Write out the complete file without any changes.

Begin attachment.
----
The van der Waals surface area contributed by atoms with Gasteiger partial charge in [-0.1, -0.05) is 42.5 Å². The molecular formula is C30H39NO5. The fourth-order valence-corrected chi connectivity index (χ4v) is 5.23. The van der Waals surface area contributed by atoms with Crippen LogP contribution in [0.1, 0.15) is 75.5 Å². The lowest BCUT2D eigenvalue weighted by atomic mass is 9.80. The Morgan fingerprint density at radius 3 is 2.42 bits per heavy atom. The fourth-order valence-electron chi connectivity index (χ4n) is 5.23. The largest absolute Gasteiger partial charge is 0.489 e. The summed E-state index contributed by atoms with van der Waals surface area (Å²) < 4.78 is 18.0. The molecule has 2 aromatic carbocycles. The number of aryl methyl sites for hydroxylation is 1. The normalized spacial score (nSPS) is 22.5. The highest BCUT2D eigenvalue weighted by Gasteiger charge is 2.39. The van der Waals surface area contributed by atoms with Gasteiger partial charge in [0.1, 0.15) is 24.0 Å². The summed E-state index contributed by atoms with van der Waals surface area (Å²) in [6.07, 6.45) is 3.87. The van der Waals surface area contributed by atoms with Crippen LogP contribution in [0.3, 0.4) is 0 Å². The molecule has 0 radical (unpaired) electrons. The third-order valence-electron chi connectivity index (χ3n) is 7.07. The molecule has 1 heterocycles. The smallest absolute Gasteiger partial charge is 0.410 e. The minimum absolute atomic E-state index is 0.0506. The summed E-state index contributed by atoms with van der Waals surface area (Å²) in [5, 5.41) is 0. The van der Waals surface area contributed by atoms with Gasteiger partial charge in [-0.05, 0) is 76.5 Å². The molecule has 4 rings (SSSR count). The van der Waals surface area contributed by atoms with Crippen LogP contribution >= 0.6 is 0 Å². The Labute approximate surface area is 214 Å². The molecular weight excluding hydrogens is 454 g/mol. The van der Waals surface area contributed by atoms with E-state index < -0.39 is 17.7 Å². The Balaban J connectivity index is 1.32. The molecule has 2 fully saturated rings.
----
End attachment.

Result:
The van der Waals surface area contributed by atoms with Gasteiger partial charge in [-0.1, -0.05) is 42.5 Å². The molecular formula is C30H39NO5. The fourth-order valence-corrected chi connectivity index (χ4v) is 5.23. The van der Waals surface area contributed by atoms with Crippen LogP contribution in [0.1, 0.15) is 75.5 Å². The lowest BCUT2D eigenvalue weighted by atomic mass is 9.80. The Morgan fingerprint density at radius 3 is 2.42 bits per heavy atom. The fourth-order valence-electron chi connectivity index (χ4n) is 5.23. The largest absolute Gasteiger partial charge is 0.489 e. The summed E-state index contributed by atoms with van der Waals surface area (Å²) < 4.78 is 18.0. The molecule has 2 aromatic carbocycles. The number of aryl methyl sites for hydroxylation is 1. The normalized spacial score (nSPS) is 22.5. The highest BCUT2D eigenvalue weighted by Gasteiger charge is 2.39. The van der Waals surface area contributed by atoms with Gasteiger partial charge in [0.1, 0.15) is 24.0 Å². The summed E-state index contributed by atoms with van der Waals surface area (Å²) in [6.07, 6.45) is 3.87. The van der Waals surface area contributed by atoms with Crippen LogP contribution in [0.3, 0.4) is 0 Å². The molecule has 0 radical (unpaired) electrons. The third-order valence-electron chi connectivity index (χ3n) is 7.07. The molecule has 1 heterocycles. The smallest absolute Gasteiger partial charge is 0.410 e. The minimum absolute atomic E-state index is 0.0506. The summed E-state index contributed by atoms with van der Waals surface area (Å²) in [5, 5.41) is 0. The van der Waals surface area contributed by atoms with Gasteiger partial charge in [-0.05, 0) is 76.5 Å². The molecule has 4 rings (SSSR count). The van der Waals surface area contributed by atoms with Crippen LogP contribution >= 0.6 is 0 Å². The Labute approximate surface area is 214 Å². The molecular weight excluding hydrogens is 454 g/mol. The van der Waals surface area contributed by atoms with E-state index < -0.39 is 17.7 Å². The Balaban J connectivity index is 1.32. The molecule has 2 fully saturated rings.